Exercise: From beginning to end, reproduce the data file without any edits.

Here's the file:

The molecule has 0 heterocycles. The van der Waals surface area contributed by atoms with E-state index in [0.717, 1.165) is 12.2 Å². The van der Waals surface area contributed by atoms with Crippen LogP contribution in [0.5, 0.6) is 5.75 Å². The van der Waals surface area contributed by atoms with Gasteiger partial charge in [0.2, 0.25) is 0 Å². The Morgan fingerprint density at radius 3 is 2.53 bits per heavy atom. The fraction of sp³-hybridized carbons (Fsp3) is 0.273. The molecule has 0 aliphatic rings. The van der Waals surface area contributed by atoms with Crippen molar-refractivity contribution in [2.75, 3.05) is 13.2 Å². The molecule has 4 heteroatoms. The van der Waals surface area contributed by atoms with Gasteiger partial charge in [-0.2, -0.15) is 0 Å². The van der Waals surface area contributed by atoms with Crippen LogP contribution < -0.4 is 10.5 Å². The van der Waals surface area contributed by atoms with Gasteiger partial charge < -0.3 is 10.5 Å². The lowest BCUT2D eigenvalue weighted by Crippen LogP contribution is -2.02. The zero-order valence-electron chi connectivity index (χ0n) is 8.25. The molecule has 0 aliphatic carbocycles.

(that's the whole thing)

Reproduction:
The molecule has 0 heterocycles. The van der Waals surface area contributed by atoms with E-state index in [0.717, 1.165) is 12.2 Å². The van der Waals surface area contributed by atoms with Crippen LogP contribution in [0.5, 0.6) is 5.75 Å². The van der Waals surface area contributed by atoms with Gasteiger partial charge in [0.2, 0.25) is 0 Å². The Morgan fingerprint density at radius 3 is 2.53 bits per heavy atom. The fraction of sp³-hybridized carbons (Fsp3) is 0.273. The molecule has 0 aliphatic rings. The van der Waals surface area contributed by atoms with Crippen molar-refractivity contribution in [2.75, 3.05) is 13.2 Å². The molecule has 4 heteroatoms. The van der Waals surface area contributed by atoms with Gasteiger partial charge in [-0.2, -0.15) is 0 Å². The van der Waals surface area contributed by atoms with Crippen LogP contribution < -0.4 is 10.5 Å². The van der Waals surface area contributed by atoms with Gasteiger partial charge < -0.3 is 10.5 Å². The lowest BCUT2D eigenvalue weighted by Crippen LogP contribution is -2.02. The zero-order valence-electron chi connectivity index (χ0n) is 8.25. The molecule has 0 aliphatic carbocycles.